She's looking for just the right spot to place her nest, and for good reason, too; that nest is going to have to withstand a lot of use and abuse while she's raising her babies! It needs to have at least six to eight inches of headroom above the edge of the nest, and out of direct sunlight and away from any draft. The final location also needs to offer bright light all day long, so she will be able to see her chicks well enough to care for them properly. Canaries don't see at all well in dim light, so remember that lighting that seems just a little dim to us, will seem black and dark to them.
You'll know when she's decided on just where she wants her nest to be when you see her stuffing her beak full of nesting material, so she's carrying it right back near the back (or joint) of her beak; when you see this, you'll know she's seriously building, so provide her with more nesting material. You'll probably be surprised at how quickly and cleverly she puts the whole thing together, especially if you're offering her the right kind of nesting material. To learn how to make your own, check Robirda's article 10 Pertinent Points About Breeding Canaries.
Some male canaries will try to help with building the nests, but most don't do much more than drop in the odd piece and look interested. Many will cart nesting material about in mimicry of the hen, though, and some will offer pieces to their chosen partner. It's almost as if they are trying to show her that they will be a loving and doting father to her chicks. But for all their efforts, I have never yet seen a male canary who could build a tidy nest.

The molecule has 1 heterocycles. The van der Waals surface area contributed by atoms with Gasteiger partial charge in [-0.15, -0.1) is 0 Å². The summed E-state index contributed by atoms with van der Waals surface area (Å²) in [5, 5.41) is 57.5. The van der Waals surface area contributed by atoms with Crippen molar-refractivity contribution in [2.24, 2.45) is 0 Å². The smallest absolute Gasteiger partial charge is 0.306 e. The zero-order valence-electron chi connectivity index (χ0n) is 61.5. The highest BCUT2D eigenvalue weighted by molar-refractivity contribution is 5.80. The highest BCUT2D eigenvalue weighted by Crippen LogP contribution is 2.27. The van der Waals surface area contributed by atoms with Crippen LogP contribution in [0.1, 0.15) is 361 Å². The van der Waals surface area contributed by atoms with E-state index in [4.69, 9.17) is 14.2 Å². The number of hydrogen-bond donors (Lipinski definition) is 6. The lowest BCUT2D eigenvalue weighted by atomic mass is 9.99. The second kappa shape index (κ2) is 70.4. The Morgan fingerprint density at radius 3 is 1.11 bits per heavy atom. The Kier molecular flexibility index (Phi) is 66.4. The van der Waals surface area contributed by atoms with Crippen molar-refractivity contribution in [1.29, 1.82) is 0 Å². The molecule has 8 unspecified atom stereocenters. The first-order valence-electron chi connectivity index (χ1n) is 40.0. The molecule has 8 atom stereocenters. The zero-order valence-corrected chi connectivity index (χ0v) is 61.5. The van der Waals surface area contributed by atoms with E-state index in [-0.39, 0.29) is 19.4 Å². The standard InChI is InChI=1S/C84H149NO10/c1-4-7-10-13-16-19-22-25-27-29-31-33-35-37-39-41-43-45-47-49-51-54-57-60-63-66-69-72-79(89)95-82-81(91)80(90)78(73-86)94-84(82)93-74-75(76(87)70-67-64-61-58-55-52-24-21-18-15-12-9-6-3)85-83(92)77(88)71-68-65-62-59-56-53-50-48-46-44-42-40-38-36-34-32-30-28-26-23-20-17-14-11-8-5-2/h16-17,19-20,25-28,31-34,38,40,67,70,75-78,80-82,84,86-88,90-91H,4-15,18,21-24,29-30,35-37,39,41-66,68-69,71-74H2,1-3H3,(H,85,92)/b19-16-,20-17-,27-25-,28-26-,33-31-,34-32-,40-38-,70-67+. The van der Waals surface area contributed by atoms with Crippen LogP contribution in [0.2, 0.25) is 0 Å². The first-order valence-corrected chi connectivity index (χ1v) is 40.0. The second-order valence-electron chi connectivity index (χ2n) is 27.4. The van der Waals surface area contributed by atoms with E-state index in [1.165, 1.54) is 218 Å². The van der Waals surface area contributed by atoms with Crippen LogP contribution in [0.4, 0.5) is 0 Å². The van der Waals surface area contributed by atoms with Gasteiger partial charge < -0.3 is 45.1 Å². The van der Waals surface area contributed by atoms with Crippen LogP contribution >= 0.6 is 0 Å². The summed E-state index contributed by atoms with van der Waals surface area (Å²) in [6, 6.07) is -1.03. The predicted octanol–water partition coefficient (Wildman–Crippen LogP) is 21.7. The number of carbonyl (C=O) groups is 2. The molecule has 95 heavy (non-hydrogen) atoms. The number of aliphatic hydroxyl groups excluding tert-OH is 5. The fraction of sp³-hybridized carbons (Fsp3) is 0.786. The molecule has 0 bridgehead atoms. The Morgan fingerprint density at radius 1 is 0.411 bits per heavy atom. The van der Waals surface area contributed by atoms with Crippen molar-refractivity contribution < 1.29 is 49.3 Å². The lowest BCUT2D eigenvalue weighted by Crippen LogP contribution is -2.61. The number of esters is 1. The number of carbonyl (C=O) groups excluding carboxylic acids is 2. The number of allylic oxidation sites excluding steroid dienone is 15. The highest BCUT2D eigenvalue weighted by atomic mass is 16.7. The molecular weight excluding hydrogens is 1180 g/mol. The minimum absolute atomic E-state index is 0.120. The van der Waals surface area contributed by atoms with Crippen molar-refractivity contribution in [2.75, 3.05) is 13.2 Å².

Some male canaries will help to sit on the eggs, but they aren't capable of producing the heat necessary to incubate them. So if you have a 'male' canary who builds a tidy nest, you can be certain it never was a male. Yes, some hens can and do sing, so this mistake can and does occasionally happen! But the presence of an egg means you have a hen for sure. Note that some hens will build rather sloppy nests, especially if they are not yet in full breeding condition, so 'sloppy nest' doesn't necessarily mean 'male canary'.
Your canaries live in separate cages and have been exposed only to the equivalent of natural daylight through the winter. Youíve paid special attention to their diet, and seen that they got plenty of exercise. Now the winter solstice has passed, and the birds are beginning to act as if breeding season is here already. The hen has begun ripping paper and carrying it around, while your male is singing constantly, a much louder, stronger song than his former tunes. He is eager to join the hen, and so restless that he is practically dancing on the perch.